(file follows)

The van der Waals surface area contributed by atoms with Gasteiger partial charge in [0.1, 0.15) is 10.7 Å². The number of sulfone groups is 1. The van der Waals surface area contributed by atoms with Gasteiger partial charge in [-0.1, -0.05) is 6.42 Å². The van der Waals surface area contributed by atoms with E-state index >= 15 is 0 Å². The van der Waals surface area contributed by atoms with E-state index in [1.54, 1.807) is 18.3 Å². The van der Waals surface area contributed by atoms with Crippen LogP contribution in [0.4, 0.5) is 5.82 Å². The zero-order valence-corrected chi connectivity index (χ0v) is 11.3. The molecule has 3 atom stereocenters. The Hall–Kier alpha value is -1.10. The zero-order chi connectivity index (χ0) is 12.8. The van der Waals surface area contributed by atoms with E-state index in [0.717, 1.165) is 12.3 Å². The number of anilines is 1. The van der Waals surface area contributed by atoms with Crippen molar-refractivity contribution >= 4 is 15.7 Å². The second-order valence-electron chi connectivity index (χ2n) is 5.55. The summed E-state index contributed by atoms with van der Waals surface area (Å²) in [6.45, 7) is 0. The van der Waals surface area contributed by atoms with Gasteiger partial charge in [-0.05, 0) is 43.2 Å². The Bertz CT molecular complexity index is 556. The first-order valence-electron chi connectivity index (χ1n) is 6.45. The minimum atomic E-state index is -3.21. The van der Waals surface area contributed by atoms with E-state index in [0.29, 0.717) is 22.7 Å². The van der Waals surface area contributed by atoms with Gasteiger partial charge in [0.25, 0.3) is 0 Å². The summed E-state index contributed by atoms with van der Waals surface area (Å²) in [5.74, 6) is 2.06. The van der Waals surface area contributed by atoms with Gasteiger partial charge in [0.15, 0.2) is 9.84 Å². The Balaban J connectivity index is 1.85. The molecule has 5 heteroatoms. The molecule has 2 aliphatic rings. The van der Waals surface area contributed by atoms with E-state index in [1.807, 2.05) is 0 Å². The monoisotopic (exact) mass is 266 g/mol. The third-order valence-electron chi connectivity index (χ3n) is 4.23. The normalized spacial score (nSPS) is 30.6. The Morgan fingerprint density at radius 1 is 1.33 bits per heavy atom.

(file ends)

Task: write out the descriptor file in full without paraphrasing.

The van der Waals surface area contributed by atoms with Gasteiger partial charge in [0.1, 0.15) is 10.7 Å². The number of sulfone groups is 1. The van der Waals surface area contributed by atoms with Gasteiger partial charge in [-0.1, -0.05) is 6.42 Å². The van der Waals surface area contributed by atoms with E-state index >= 15 is 0 Å². The van der Waals surface area contributed by atoms with E-state index in [1.54, 1.807) is 18.3 Å². The van der Waals surface area contributed by atoms with Crippen LogP contribution in [0.4, 0.5) is 5.82 Å². The zero-order valence-corrected chi connectivity index (χ0v) is 11.3. The molecule has 3 atom stereocenters. The Hall–Kier alpha value is -1.10. The zero-order chi connectivity index (χ0) is 12.8. The van der Waals surface area contributed by atoms with E-state index in [0.717, 1.165) is 12.3 Å². The number of anilines is 1. The van der Waals surface area contributed by atoms with Crippen molar-refractivity contribution >= 4 is 15.7 Å². The second-order valence-electron chi connectivity index (χ2n) is 5.55. The summed E-state index contributed by atoms with van der Waals surface area (Å²) in [6.45, 7) is 0. The van der Waals surface area contributed by atoms with Gasteiger partial charge in [-0.05, 0) is 43.2 Å². The Bertz CT molecular complexity index is 556. The first-order valence-electron chi connectivity index (χ1n) is 6.45. The minimum atomic E-state index is -3.21. The van der Waals surface area contributed by atoms with E-state index in [0.29, 0.717) is 22.7 Å². The van der Waals surface area contributed by atoms with Gasteiger partial charge in [0.25, 0.3) is 0 Å². The summed E-state index contributed by atoms with van der Waals surface area (Å²) in [5.74, 6) is 2.06. The van der Waals surface area contributed by atoms with Gasteiger partial charge in [0.15, 0.2) is 9.84 Å². The Balaban J connectivity index is 1.85. The molecule has 5 heteroatoms. The molecule has 2 aliphatic rings. The van der Waals surface area contributed by atoms with E-state index in [1.807, 2.05) is 0 Å². The monoisotopic (exact) mass is 266 g/mol. The third-order valence-electron chi connectivity index (χ3n) is 4.23. The normalized spacial score (nSPS) is 30.6. The Morgan fingerprint density at radius 1 is 1.33 bits per heavy atom.